Moving to another city or state is one thing. It takes a massive amount of time and energy to pick up your life, pack into dozens or hundreds of boxes, and re-establish it somewhere else. Now imagine taking that same experience and amplifying it by moving to another country, meet talent migration.
In the same way that moving for a better job opportunity is one of the biggest reasons people relocate domestically, Bayut conducted a survey to understand how people are migrating all across the world, and which industries are playing the biggest role in their move. More specifically, this examination of talent migration (the flow of people and their skills from one region to another) seeks to understand how and why people are moving to and from the U.S. for work, which industries are most impacted, and to take an in-depth look at hospitality, internet, IT, and banking. Here are their findings.
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Between 2016 and 2018, the leading country for migration into the U.S. was India. Further research suggests this trend is owed, at least partially, to educational opportunities and financial potential. Venezuela, China, Puerto Rico, and the Philippines also ranked among the countries with the highest volume of migration to the U.S. between 2016 and 2018. In contrast, the U.S. lost the most talent to two regions in particular: South Africa and Saudi Arabia.
Talent migration in venture capital
While talked migrating into the U.S. between 2016 and 2018 was focused around the internet, IT services, and venture capital work; the U.S. primarily lost works concentrated in import and export work as well as the tobacco industry. For every 10,000 people migrating to the U.S. for work, 106 of those people came for jobs in the internet sector. In terms of skill sets, the U.S. predominantly gained experience in artificial intelligence (nearly 1,100 out of every 10,000) and development tools (nearly 680), while losing people with skills in digital literacy and social media.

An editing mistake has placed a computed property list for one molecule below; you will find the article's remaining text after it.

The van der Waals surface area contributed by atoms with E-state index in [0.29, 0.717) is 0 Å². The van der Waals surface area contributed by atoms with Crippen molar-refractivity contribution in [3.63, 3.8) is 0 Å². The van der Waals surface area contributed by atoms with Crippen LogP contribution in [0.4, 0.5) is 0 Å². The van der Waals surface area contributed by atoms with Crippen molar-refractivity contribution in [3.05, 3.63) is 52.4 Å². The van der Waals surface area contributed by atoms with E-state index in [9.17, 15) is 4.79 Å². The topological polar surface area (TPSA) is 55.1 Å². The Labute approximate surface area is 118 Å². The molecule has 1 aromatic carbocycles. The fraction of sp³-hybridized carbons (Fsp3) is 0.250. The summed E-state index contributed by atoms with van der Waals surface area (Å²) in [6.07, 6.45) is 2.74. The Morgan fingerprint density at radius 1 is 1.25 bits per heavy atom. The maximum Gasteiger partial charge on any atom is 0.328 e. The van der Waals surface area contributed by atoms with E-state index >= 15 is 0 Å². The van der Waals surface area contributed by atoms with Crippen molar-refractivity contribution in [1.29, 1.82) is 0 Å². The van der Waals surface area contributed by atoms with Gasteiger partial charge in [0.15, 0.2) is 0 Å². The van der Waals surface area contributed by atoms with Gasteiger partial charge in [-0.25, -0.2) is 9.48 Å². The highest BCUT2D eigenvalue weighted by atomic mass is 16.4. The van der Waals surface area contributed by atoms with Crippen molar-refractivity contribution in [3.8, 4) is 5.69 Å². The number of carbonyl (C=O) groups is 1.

Among countries seeing talent migration in the hospitality industry, Myanmar, Japan, and Cyprus saw the highest influx of skilled workers while Venezuela and Slovakia saw the highest volume of emigration where residents accepted opportunities elsewhere. In the internet industry, Luxembourg, the U.A.E., and Estonia saw the largest increase in migration for work, contrasted again by Venezuela as the leading country for emigration in this sector. Just as with internet work, this study found IT services were ruled by migration into Luxembourg, the U.A.E., and Estonia.
Zooming in on talent migration to and from the U.A.E., internet jobs, accounting opportunities, and e-learning were the most gained job types between 2016 and 2018, while workers with military experience were the most likely to emigrate elsewhere. Skill sets of software testing and web development saw the highest growth as well.